Although most he said/she said cases can be difficult, if not impossible, to prove which side is in the right, when hearing a case against a person for allegedly acting inappropriately, consideration can be given to how strongly the accuser appears to believe what they’re saying, rather than what actually happened.
In the case of the charges David Mueller filed against Taylor Swift, her mother, and one of her managers, Judge William J. Martinez, of the United States District Court in Denver, dismissed the pop star from the complaint.
The allegations involve a meet and greet Swift gave before a concert at the Pepsi Center in Denver, Colorado. Mueller and his girlfriend at the time, Shannon Melcher, posed for a photo with the pop star, at which point Swift claims Mueller put his hand up her dress and onto her bare buttock.
Out of shock and surprise and an unwillingness not to ruin the whole evening for the rest of her fans, Swift did not immediately react. But after her meet and greet was over, she allegedly informed security she had been groped, at which point they escorted Mueller and Melcher out of the building.
Swift’s mother, Andrea Swift, and her manager, Frank Bell, complained to KYGO, the radio station at which Mueller was working as a DJ and earning $150,000 per year. The next day Mueller was fired. He responded by suing Taylor and Andrea Swift, along with Frank Bell, for getting him fired over an alleged groping he insists never happened.
For his side of the story, Mueller said he never intended to touch the singer inappropriately, and that if he did so, it must have been accidental.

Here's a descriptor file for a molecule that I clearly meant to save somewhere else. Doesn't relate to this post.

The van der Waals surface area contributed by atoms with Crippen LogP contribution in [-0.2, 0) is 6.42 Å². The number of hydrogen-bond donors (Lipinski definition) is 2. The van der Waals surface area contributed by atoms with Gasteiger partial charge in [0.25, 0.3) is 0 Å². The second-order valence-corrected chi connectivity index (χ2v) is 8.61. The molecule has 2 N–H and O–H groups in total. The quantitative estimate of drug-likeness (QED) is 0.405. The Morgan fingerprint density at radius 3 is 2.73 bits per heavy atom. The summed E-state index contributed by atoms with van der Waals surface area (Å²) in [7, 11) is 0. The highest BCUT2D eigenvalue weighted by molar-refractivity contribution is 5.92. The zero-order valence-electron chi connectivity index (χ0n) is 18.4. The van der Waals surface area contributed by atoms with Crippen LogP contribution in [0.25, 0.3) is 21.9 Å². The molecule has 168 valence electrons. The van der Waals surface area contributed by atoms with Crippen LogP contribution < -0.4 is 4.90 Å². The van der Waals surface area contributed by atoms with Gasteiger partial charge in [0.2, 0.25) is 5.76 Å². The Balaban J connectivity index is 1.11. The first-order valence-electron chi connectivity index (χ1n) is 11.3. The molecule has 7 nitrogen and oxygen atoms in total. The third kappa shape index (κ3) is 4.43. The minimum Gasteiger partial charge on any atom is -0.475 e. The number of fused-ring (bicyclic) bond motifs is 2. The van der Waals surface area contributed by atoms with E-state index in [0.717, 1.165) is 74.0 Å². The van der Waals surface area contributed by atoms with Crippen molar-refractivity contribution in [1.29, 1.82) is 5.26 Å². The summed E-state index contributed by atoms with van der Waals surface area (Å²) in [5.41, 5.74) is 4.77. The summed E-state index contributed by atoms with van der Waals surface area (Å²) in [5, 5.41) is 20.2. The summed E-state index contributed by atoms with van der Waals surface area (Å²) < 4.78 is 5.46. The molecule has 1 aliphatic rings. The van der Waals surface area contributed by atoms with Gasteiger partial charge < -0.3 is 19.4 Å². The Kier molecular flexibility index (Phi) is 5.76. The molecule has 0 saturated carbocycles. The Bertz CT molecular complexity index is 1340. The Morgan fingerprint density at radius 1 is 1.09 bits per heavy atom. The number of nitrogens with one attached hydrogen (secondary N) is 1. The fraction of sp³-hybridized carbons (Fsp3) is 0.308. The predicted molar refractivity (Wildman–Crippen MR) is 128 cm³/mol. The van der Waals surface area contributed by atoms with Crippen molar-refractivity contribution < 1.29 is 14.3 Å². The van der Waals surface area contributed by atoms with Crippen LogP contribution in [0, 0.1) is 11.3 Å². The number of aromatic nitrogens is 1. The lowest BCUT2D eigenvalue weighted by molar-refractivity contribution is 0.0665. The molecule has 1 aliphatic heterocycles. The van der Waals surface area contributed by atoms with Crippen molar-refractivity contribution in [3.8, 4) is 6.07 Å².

But in her testimony, Swift said the violation was prolonged, even when she tried to shift her position. She also confidently testified that she has no doubt about Mueller’s identity as her groper, despite Mueller’s attempts to blame his boss, a long-time acquaintance of Swift’s who allegedly told Mueller the night of the incident that he greeted the star by touching her butt and musing on what she must be wearing underneath her outfit.
Taylor Swift countersued on charges of assault and battery.
In Judge Martinez’s recent decision in the case, he dismissed Taylor Swift as a defendant in Mueller’s lawsuit, saying it was clear Swift honestly believed the alleged groping happened, and given that belief, she had not acted inappropriately. Swift smiled broadly at the news, but her mother and her manager still have to defend their actions in front of a jury.
In addition to Swift’s testimony, the court also heard testimony from Melcher, who is no longer dating Mueller, but says she is still friends with him. She testified she had never seen him touching women inappropriately, but that she was not in a position on the night of the incident to witness whether or not Mueller had groped the pop star.
Greg Dent, a former security guard for Swift, also testified at the trial, saying he clearly saw Mueller put his hand on Swift’s bottom, but that, while clearly a violation, he did not see it as a dangerous situation and so did not intervene.
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